“God has sent me to bind up the brokenhearted, to proclaim liberty to the captives, and the opening of the prison to those who are bound.” — Isaiah 61:1 (Inclusive Language Lectionary)
God’s solidarity with people amid human suffering is emphasized from the first painting in 24-panel series “The Passion of Christ: A Gay Vision” by Douglas Blanchard. Right away we see that Jesus is an attractive young man of today. This will be no ordinary Stations of the Cross, with a hopelessly distant Jesus moving predictably from trial to tomb. Blanchard’s vision starts at a different point and features an accessible Jesus that 21st-century readers can know and touch. As often happens with contemporary LGBT people, his gay identity is not obvious most of the time.
Jesus stands half-naked in blue jeans and handcuffs with a pair of Old Testament prophets in a dark prison cell. A barred window behind an arch gives him a crude halo. His warm, pink flesh is bleeding. In a contemporary form of dehumanization, Jesus is labeled with a number, “124,” hanging on a tag around his neck. Names painted on the sides of the frame identify the two men from the Hebrew scriptures: Job on the right and Isaiah on the left. Their presence signals that themes of suffering and justice will run through this series. The gay vision of Christ’s Passion promises to address the suffering of queer people today — and thereby speak to the human condition.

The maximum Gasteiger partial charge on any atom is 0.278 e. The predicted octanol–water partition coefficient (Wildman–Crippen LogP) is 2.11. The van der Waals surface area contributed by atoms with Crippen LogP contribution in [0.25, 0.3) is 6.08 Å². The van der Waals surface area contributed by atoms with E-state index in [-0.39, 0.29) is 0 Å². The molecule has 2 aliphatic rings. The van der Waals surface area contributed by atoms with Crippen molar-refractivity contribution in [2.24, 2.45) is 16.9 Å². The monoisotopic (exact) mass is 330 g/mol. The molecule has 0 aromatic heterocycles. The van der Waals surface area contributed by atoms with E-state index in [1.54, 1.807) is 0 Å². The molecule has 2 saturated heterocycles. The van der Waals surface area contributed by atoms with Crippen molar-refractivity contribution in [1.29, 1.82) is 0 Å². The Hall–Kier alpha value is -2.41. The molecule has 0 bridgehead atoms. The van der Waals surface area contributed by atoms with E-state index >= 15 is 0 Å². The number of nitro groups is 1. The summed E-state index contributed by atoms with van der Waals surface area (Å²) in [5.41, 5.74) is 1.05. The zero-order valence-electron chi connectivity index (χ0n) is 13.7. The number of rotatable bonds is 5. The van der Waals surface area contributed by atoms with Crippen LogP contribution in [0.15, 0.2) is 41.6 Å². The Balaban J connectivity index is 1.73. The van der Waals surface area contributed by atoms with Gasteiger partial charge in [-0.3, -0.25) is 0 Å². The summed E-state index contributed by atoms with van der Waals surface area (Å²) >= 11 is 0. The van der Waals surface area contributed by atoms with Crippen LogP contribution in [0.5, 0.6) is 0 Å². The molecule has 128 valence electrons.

-full reflection at Jesus in Love Blog. (Gay Passion of Christ series).